• How do I refer a prospect to you?
  • Unique Selling Proposition: Make sure referral sources understand your business and why your offering is unlike any other product or service out there.
  • Evaluate the Referral Source: Before entering into a referral relationship, ask yourself: “Am I comfortable referring my best customers to this referral source?”
  • Building the Referral Relationship: Building an active referral network involves relationship building, because referral sources will refer prospects to partners that they know, like and trust.
    • “Give, Ask & Receive”: Change your mindset from “what can I get” to “what can I give”. If you are adding value to your referral sources, the referrals will come.
    • Provide Content: Send to your sources to help them become better educated about your business and industry.
    • Develop a Communication Process: Stay in frequent touch with your referral sources. Use a mix of personal notes, phone calls, drive-by visits, or emails. The bulk of your communication should educate and provide value – not focus on asking for referrals.

4. Develop your referral marketing system
Developing a consistent referral marketing system will make or break your referral marketing program. The steps you should be consistently taking in your referral marketing system are:

  • Gauge “Referrability”: Send and analyze client satisfaction surveys. Whether you are using the Net Promoter Score or some other measurement tool, consistently review the data and determine where you need to make changes to increase the “referrability” of your brand.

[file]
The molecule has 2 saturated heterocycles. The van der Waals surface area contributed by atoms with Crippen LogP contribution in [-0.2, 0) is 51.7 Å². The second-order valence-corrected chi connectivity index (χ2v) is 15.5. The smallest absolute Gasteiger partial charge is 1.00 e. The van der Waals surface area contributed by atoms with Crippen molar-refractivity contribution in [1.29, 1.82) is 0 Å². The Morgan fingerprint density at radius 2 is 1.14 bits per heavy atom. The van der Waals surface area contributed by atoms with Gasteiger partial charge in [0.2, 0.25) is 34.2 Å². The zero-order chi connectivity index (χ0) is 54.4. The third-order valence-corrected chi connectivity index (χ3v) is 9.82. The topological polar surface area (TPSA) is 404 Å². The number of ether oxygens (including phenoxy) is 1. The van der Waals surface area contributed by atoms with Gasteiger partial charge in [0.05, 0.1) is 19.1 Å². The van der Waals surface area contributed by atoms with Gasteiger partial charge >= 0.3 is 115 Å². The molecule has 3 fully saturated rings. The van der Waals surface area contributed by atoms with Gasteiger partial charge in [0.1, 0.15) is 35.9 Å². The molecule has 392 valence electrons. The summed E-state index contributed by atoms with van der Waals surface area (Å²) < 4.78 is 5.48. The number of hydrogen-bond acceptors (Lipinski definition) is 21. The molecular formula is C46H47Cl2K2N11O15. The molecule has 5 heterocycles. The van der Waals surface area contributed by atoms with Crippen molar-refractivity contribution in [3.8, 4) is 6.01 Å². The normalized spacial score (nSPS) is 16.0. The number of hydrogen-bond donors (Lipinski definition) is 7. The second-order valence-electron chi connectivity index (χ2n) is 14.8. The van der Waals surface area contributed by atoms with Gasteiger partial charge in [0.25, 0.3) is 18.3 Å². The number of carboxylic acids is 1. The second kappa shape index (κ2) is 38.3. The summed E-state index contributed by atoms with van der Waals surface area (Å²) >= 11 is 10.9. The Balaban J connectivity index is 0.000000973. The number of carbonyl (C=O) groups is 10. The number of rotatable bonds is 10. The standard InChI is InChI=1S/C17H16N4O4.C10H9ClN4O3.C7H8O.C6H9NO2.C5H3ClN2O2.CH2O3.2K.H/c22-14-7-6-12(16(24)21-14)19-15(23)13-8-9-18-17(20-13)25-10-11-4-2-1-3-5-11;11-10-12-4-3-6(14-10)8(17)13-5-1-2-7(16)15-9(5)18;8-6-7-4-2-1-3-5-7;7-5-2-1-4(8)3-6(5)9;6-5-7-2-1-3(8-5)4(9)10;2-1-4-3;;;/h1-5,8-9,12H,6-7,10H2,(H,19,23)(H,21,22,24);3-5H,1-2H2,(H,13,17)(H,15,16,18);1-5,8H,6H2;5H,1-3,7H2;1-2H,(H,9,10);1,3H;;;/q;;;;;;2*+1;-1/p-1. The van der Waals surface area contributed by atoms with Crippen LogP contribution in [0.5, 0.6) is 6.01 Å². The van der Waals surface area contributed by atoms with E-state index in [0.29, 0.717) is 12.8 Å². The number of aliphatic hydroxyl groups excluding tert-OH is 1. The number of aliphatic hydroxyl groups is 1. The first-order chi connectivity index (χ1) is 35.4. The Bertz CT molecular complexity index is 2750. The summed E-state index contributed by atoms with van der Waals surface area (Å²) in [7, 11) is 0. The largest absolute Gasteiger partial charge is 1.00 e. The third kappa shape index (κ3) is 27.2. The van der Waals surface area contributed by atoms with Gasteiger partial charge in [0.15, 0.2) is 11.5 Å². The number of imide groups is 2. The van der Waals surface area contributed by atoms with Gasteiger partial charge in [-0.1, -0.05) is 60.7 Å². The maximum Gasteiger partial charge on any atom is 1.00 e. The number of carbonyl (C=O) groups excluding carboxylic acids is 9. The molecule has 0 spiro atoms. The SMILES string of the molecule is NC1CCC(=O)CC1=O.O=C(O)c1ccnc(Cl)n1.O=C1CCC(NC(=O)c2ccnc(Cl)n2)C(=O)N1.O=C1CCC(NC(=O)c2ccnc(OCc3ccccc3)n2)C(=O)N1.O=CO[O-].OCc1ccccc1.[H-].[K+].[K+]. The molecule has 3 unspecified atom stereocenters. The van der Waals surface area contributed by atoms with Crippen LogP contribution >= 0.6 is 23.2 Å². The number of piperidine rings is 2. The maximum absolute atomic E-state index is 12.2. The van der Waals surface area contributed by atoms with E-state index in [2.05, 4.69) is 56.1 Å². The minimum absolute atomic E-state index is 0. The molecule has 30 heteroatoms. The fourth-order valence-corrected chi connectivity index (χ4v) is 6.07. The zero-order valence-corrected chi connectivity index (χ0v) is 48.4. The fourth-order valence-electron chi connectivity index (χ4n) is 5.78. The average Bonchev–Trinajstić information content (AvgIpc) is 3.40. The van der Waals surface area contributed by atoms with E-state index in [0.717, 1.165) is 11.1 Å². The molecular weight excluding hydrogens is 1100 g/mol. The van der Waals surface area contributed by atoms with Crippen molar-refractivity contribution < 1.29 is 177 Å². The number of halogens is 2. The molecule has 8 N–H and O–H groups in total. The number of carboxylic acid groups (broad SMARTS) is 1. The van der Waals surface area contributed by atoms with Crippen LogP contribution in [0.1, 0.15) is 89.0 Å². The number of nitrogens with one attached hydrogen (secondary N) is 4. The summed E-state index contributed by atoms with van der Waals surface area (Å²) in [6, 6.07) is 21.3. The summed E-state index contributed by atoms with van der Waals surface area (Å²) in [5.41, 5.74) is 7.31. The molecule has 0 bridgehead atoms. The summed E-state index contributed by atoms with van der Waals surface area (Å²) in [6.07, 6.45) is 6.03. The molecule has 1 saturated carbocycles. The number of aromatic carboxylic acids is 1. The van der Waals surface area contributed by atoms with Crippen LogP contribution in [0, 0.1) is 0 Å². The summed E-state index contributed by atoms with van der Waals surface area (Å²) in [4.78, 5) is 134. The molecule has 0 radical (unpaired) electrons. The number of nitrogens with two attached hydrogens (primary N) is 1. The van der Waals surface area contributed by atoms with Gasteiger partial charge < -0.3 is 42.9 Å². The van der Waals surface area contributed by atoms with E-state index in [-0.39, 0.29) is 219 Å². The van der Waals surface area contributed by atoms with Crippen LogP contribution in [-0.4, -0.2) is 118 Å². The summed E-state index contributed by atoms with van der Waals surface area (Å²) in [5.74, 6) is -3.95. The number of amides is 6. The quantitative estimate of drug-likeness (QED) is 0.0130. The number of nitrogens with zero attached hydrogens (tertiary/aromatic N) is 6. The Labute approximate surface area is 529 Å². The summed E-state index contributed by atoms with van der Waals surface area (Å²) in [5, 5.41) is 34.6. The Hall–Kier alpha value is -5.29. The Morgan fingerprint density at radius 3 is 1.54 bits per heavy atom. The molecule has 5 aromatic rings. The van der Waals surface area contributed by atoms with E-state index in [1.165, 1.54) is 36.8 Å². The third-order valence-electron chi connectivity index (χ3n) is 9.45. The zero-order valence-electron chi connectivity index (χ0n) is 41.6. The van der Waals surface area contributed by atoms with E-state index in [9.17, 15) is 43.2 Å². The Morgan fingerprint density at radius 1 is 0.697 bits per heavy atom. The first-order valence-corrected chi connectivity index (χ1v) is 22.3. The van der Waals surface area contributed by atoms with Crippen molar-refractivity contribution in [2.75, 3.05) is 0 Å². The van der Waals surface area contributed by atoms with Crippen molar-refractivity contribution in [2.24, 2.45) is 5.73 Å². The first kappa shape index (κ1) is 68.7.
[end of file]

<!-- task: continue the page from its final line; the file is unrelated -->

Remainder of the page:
• Communication: Develop a communication calendar with which you can be certain your are touching each of your referral sources, whether it is a phone call, email, or invitation to coffee, frequently and consistently.
  • Ask for Referrals: Though much of your communication will be educational and valuable in other ways, there is a right time to ask for referrals. Follow the 80/20 rule here, where no more than 20% of your communication will focus on asking for a referral.

There are our 4 referral marketing ideas to get you started. Next in our referral marketing series, we will discuss when and how to ask for referrals and how to convert referral prospects into clients. But for now, what are some other referral marketing ideas that you using in your process that have been successful?